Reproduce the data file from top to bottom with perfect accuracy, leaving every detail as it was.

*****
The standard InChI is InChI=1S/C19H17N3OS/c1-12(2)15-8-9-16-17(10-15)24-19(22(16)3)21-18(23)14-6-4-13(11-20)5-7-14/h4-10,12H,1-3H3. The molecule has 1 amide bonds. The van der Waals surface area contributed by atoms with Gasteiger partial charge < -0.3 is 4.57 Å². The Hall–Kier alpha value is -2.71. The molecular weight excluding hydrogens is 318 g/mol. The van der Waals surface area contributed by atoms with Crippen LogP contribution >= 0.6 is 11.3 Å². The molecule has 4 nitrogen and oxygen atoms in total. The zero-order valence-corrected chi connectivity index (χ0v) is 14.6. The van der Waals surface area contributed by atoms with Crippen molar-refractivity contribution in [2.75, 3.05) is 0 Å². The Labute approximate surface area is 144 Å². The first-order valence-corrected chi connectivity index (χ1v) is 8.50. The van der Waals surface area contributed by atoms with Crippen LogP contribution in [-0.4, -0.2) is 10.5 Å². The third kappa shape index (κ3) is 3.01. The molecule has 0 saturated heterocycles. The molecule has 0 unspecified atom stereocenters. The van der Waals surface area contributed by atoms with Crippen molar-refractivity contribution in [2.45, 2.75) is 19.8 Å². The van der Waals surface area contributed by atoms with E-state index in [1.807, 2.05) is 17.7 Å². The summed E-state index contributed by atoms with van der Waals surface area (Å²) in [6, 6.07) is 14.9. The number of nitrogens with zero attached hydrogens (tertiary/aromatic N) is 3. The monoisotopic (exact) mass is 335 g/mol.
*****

The standard InChI is InChI=1S/C19H17N3OS/c1-12(2)15-8-9-16-17(10-15)24-19(22(16)3)21-18(23)14-6-4-13(11-20)5-7-14/h4-10,12H,1-3H3. The molecule has 1 amide bonds. The van der Waals surface area contributed by atoms with Gasteiger partial charge < -0.3 is 4.57 Å². The Hall–Kier alpha value is -2.71. The molecular weight excluding hydrogens is 318 g/mol. The van der Waals surface area contributed by atoms with Crippen LogP contribution >= 0.6 is 11.3 Å². The molecule has 4 nitrogen and oxygen atoms in total. The zero-order valence-corrected chi connectivity index (χ0v) is 14.6. The van der Waals surface area contributed by atoms with Crippen molar-refractivity contribution in [2.75, 3.05) is 0 Å². The Labute approximate surface area is 144 Å². The first-order valence-corrected chi connectivity index (χ1v) is 8.50. The van der Waals surface area contributed by atoms with Crippen LogP contribution in [-0.4, -0.2) is 10.5 Å². The third kappa shape index (κ3) is 3.01. The molecule has 0 saturated heterocycles. The molecule has 0 unspecified atom stereocenters. The van der Waals surface area contributed by atoms with Crippen molar-refractivity contribution in [2.45, 2.75) is 19.8 Å². The van der Waals surface area contributed by atoms with E-state index in [1.807, 2.05) is 17.7 Å². The summed E-state index contributed by atoms with van der Waals surface area (Å²) in [6, 6.07) is 14.9. The number of nitrogens with zero attached hydrogens (tertiary/aromatic N) is 3. The monoisotopic (exact) mass is 335 g/mol.